I think Core does include wpa_supplicant. Here’s a recent build manifest of Core deb pkgs: https://launchpadlibrarian.net/288335774/core_16.04.1_amd64.manifest

Good catch, Kyle. Do you know if it is possible to feed it a config directly?

No I don’t know that yet.

Perhaps it would be useful to extend the netplan file semantics to include any additional bits? It is already the common config format for various net config backends (networkd, network-manager).

Ubuntu used to support static configuration of networking devices via /etc/network/interfaces file and ifupdown. Both have been deprecated in recent releases in favor of netplan, which is the default mechanism used on Ubuntu Server and Ubuntu Core to configure networking.

That said, in the case of Core, as systemd’s networkd only supports basic networking (ie. no modem support), many Ubuntu Core images include the network-manager and modem-manager snaps. On these images, control of networking is ceded entirely to NetworkManager, and netplan isn’t used for any network configuration.

It is possible to use netplan to load configuration into NetworkManager using netplan’s NetworkManager renderer, however to date, we haven’t used this type of setup much, if at all. One potential issue is that the NM renderer generates NM connection files in /run, which means they’re temporary, and thus are re-generated on every boot. Connections created via nmcli or the direct via the DBus interface are persisted in one of the writable areas of the NM snap. In theory, NM should be able to handle reading system connections from multiple directories, but I’ve never run NM configured in that way. Another potential for trouble would be that changes made to a netplan generated NM connection might not persist across reboot. So, while this may be do-able, it will take some investigation and potential changes to the network-manager snap and/or netplan.

Regarding the eduroam configuration, this sounds like a bug in NM that could be fixed.

The core snap does include wpa_supplicant, however there also is a wpa-supplicant snap which contains a fix for WoWLAN from S5. If/when we land this patch upstream, the wpa-supplicant snap may be deprecated.

Regarding the auto startup of an AP that can be used to configure a network connection if none is detected after boot, this can be quite tricky, as not all WiFi drivers support AP mode, and some drivers require new firmware to be loaded for AP mode. I also agree that trying to determine if the device is temporarily offline vs. requires network reconfiguration is easier said than done…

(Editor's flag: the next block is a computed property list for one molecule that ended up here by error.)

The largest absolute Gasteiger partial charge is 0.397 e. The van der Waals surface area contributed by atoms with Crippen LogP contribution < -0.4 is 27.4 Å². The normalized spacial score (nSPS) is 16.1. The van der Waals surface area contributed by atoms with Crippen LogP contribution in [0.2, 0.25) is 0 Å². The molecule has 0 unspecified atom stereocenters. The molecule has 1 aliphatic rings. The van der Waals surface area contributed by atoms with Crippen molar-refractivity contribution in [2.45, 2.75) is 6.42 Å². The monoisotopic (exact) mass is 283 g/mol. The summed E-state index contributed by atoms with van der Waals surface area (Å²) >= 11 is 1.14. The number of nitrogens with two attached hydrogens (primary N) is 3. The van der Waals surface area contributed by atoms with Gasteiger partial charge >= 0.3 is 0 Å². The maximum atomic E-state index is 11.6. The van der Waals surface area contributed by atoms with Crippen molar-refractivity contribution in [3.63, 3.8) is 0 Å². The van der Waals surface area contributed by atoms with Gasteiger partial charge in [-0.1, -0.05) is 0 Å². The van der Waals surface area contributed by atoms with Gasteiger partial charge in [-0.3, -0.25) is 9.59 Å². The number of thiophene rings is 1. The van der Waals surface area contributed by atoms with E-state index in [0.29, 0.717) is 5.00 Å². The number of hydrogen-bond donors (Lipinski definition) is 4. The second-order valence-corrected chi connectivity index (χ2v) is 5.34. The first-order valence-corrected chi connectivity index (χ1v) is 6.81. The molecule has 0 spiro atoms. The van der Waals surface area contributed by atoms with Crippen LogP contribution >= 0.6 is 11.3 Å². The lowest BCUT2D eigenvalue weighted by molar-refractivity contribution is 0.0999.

Thanks, @awe

Ubuntu used to support static configuration of networking devices via /etc/network/interfaces file and ifupdown. Both have been deprecated in recent releases in favor of netplan1, which is the default mechanism used on Ubuntu Server and Ubuntu Core to configure networking.

I’m all for using Netplan if that will do the job. In fact, that is what we are doing right now. My issue with Netplan is that it is falling short as far as support goes. It doesn’t support any advanced network configuration for WiFi (such as WPA2 Enterprise etc). That’s why we’re looking into this. We really just want to take the path of least resistance while still meeting our requirements.

It is possible to use netplan to load configuration into NetworkManager using netplan’s NetworkManager renderer,

Could you elaborate on this? If it would be possible to pass on NM configurations directly in Netplan (similar to what I described in the config), that would do the job. The only thing I can find is this stanza:

network:
  version: 2
  renderer: NetworkManager

As far as I interpret the description “This will make NetworkManager manage all devices”, it will merely disable Netplan and there is no way to pass in additional arguments, but perhaps I misinterpret it.

Right now however, the only way to accomplish this is to have some kind of abstraction (such as described here) and then have a snap that would parse it and pass on commands to nmcli.

Regarding the eduroam configuration, this sounds like a bug in NM that could be fixed

Oh I didn’t read the post itself in details. I merely trying to illustrate a more ‘advanced’ (but not all that rare) configuration that would not be possible in Netplan.

Regarding the auto startup of an AP that can be used to configure a network connection if none is detected after boot, this can be quite tricky, as not all WiFi drivers support AP mode, and some drivers require new firmware to be loaded for AP mode.

This is true in general, but in our particular case that wouldn’t be an issue as we run on the Raspberry Pi.

related bug/feature request: https://bugs.launchpad.net/netplan/+bug/1739578

I think the meaning is that the netplan configuration is passed to Network Manager, not that netplan is disabled.

Sorry for chiming in so later here … you can indeed just create a snap with a daemon script in it that writes a non-network-manager netplan yaml to /etc/netplan by using the “network-setup-control” interface in your snap …